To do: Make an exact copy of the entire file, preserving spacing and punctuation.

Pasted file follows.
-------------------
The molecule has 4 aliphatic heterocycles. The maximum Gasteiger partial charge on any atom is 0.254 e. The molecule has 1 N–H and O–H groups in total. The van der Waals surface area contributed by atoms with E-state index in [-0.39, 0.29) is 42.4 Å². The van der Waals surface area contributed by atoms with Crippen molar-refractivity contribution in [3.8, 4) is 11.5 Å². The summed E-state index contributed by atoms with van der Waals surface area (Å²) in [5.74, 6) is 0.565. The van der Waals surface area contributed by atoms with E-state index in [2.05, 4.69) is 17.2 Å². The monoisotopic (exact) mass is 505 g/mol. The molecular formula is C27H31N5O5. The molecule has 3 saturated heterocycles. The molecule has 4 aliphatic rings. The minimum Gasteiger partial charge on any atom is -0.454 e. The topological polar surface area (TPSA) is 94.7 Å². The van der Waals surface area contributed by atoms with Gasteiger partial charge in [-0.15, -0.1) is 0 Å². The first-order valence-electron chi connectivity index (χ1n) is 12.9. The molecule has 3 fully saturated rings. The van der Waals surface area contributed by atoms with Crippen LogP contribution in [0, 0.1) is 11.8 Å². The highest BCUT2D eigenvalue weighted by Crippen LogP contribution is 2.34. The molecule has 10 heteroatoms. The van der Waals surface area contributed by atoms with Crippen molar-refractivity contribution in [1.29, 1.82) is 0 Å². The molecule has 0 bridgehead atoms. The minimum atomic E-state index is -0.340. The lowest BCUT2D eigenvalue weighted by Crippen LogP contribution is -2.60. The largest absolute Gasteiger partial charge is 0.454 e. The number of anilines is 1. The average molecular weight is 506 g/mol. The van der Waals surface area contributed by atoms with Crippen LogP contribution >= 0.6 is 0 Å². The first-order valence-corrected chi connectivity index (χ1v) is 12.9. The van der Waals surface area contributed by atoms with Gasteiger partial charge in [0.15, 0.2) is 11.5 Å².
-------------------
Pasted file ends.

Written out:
The molecule has 4 aliphatic heterocycles. The maximum Gasteiger partial charge on any atom is 0.254 e. The molecule has 1 N–H and O–H groups in total. The van der Waals surface area contributed by atoms with E-state index in [-0.39, 0.29) is 42.4 Å². The van der Waals surface area contributed by atoms with Crippen molar-refractivity contribution in [3.8, 4) is 11.5 Å². The summed E-state index contributed by atoms with van der Waals surface area (Å²) in [5.74, 6) is 0.565. The van der Waals surface area contributed by atoms with E-state index in [2.05, 4.69) is 17.2 Å². The monoisotopic (exact) mass is 505 g/mol. The molecular formula is C27H31N5O5. The molecule has 3 saturated heterocycles. The molecule has 4 aliphatic rings. The minimum Gasteiger partial charge on any atom is -0.454 e. The topological polar surface area (TPSA) is 94.7 Å². The van der Waals surface area contributed by atoms with Gasteiger partial charge in [-0.15, -0.1) is 0 Å². The first-order valence-electron chi connectivity index (χ1n) is 12.9. The molecule has 3 fully saturated rings. The van der Waals surface area contributed by atoms with Crippen LogP contribution in [0, 0.1) is 11.8 Å². The highest BCUT2D eigenvalue weighted by Crippen LogP contribution is 2.34. The molecule has 10 heteroatoms. The van der Waals surface area contributed by atoms with Crippen molar-refractivity contribution in [1.29, 1.82) is 0 Å². The molecule has 0 bridgehead atoms. The minimum atomic E-state index is -0.340. The lowest BCUT2D eigenvalue weighted by Crippen LogP contribution is -2.60. The largest absolute Gasteiger partial charge is 0.454 e. The number of anilines is 1. The average molecular weight is 506 g/mol. The van der Waals surface area contributed by atoms with Crippen LogP contribution >= 0.6 is 0 Å². The first-order valence-corrected chi connectivity index (χ1v) is 12.9. The van der Waals surface area contributed by atoms with Gasteiger partial charge in [0.15, 0.2) is 11.5 Å².